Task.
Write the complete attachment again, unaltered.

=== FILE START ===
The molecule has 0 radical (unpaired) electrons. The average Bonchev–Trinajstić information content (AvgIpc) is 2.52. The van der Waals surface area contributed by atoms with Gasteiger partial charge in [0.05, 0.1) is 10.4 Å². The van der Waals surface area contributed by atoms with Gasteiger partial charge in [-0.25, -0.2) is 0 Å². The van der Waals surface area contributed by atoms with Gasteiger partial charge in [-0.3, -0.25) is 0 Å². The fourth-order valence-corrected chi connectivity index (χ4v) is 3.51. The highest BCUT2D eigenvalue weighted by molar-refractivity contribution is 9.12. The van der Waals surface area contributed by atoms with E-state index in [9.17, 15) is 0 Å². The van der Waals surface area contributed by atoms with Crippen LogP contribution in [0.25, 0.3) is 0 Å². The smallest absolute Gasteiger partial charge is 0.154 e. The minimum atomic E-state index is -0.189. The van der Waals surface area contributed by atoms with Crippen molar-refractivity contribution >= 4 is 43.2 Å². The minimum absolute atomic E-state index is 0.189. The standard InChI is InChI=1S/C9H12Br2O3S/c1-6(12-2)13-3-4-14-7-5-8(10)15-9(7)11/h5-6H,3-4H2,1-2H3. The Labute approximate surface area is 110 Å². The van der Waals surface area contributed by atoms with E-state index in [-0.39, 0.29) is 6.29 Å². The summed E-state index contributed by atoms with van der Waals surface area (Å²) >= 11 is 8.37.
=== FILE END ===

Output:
The molecule has 0 radical (unpaired) electrons. The average Bonchev–Trinajstić information content (AvgIpc) is 2.52. The van der Waals surface area contributed by atoms with Gasteiger partial charge in [0.05, 0.1) is 10.4 Å². The van der Waals surface area contributed by atoms with Gasteiger partial charge in [-0.25, -0.2) is 0 Å². The van der Waals surface area contributed by atoms with Gasteiger partial charge in [-0.3, -0.25) is 0 Å². The fourth-order valence-corrected chi connectivity index (χ4v) is 3.51. The highest BCUT2D eigenvalue weighted by molar-refractivity contribution is 9.12. The van der Waals surface area contributed by atoms with E-state index in [9.17, 15) is 0 Å². The van der Waals surface area contributed by atoms with Crippen LogP contribution in [0.25, 0.3) is 0 Å². The smallest absolute Gasteiger partial charge is 0.154 e. The minimum atomic E-state index is -0.189. The van der Waals surface area contributed by atoms with Crippen molar-refractivity contribution >= 4 is 43.2 Å². The minimum absolute atomic E-state index is 0.189. The standard InChI is InChI=1S/C9H12Br2O3S/c1-6(12-2)13-3-4-14-7-5-8(10)15-9(7)11/h5-6H,3-4H2,1-2H3. The Labute approximate surface area is 110 Å². The van der Waals surface area contributed by atoms with E-state index in [-0.39, 0.29) is 6.29 Å². The summed E-state index contributed by atoms with van der Waals surface area (Å²) >= 11 is 8.37.